Common life stressors — such as divorce, widowhood or losing a job — may increase the risk of dementia later in life, a new study of women in Sweden suggests.
In the study, experiencing such psychosocial stressors in midlife was linked with a 21 percent increased risk of developing Alzheimer's disease, and a 15 percent increased risk of developing any type of dementia, over nearly four decades.
The findings held even after the researchers took into account factors that may affect dementia risk, such as smoking habits, alcohol consumption and a family history of mental illness.
People who were exposed to psychosocial stressors were also at increased risk of experiencing prolonged periods of distress (or feelings of irritability, tension, nervousness, fear, anxiety or sleep disturbances). However, such distress could not fully explain the link between psychosocial stressors and dementia, meaning that the association may, in part, be due to biological factors that change in response to experiencing stressors, the researchers said. [ 7 Ways the Mind and Body Change With Age ]
"More studies are needed to confirm these results and investigate whether more interventions, such as stress management and behavioral therapy, should be initiated in individuals who have experienced psychosocial stressors," the researchers, from the University of Gothenburg, write in the Sept. 30 issue of the journal BMJ Open.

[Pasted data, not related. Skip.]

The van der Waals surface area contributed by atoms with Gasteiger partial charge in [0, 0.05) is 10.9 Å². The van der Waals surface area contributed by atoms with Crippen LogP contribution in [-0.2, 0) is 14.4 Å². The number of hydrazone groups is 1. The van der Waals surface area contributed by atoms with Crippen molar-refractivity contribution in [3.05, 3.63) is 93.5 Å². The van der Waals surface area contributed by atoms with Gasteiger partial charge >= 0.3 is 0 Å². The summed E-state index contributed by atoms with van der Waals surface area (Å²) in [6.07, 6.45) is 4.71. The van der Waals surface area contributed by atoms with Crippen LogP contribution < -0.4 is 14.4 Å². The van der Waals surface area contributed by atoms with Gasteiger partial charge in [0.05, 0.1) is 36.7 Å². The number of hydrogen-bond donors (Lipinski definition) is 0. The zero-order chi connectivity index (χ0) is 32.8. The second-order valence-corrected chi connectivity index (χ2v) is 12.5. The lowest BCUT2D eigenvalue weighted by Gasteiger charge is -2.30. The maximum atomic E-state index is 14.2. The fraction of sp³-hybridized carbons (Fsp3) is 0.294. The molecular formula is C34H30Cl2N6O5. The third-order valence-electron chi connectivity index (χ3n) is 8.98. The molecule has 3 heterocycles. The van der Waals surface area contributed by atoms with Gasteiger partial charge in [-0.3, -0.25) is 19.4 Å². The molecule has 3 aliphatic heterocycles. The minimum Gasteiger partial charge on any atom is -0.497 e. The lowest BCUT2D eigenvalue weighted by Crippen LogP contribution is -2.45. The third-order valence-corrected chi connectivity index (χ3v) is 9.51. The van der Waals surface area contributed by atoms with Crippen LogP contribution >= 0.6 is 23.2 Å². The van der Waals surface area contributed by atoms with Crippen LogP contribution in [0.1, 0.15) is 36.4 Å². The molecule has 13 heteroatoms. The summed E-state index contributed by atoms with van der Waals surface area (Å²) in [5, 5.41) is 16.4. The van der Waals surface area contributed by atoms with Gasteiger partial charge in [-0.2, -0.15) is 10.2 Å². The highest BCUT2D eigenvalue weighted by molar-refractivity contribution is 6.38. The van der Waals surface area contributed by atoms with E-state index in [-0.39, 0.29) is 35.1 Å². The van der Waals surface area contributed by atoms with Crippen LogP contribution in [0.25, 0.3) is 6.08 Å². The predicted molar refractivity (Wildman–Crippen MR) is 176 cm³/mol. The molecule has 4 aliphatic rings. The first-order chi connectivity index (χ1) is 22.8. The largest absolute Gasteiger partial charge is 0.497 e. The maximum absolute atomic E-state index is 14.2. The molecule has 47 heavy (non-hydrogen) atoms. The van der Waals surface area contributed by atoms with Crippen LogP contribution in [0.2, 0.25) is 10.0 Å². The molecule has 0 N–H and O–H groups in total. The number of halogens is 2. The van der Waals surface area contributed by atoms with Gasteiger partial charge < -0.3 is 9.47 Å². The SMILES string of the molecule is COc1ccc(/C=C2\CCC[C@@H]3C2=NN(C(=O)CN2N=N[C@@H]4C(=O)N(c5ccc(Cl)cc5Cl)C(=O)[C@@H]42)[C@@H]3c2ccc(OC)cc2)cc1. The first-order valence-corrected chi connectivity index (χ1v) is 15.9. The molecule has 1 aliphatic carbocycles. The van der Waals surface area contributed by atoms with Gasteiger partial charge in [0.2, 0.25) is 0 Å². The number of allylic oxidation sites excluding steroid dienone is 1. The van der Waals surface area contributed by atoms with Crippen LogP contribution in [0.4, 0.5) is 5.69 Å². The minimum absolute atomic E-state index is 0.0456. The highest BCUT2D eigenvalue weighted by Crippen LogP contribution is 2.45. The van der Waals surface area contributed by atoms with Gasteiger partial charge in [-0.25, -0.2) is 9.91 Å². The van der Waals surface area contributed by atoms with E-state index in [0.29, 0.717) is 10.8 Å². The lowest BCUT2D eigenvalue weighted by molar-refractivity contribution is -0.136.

Researchers analyzed information from 800 Swedish women who periodically underwent testing between 1968 and 2005. At the study's start, participants were asked whether they had experienced any of 18 psychosocial stressors, including whether their spouse or close relative had a mental illness or abused alcohol, or whether they or their husband had lost a job. Medical records and other information from psychiatric examinations were used to determine whether participants developed dementia over a 38-year period.
About a quarter of participants said they had experienced one psychosocial stressor, 23 percent experienced two stressors, 30 percent experienced three stressors and 16 percent experienced four stressors. The most common stressor was mental illness in a first-degree relative.
During the study period, about 20 percent (153 people) developed dementia, 104 of whom developed Alzheimer's disease.
Psychological stress has been linked with increased production of inflammatory factors in the brain, and with an increased frequency of cardiovascular disease, and these, in turn, may be risk factors for dementia, the researchers said.
The study did not ask participants whether they had been physical abused, or whether they had experienced severe physical illness, which could have affected the results.
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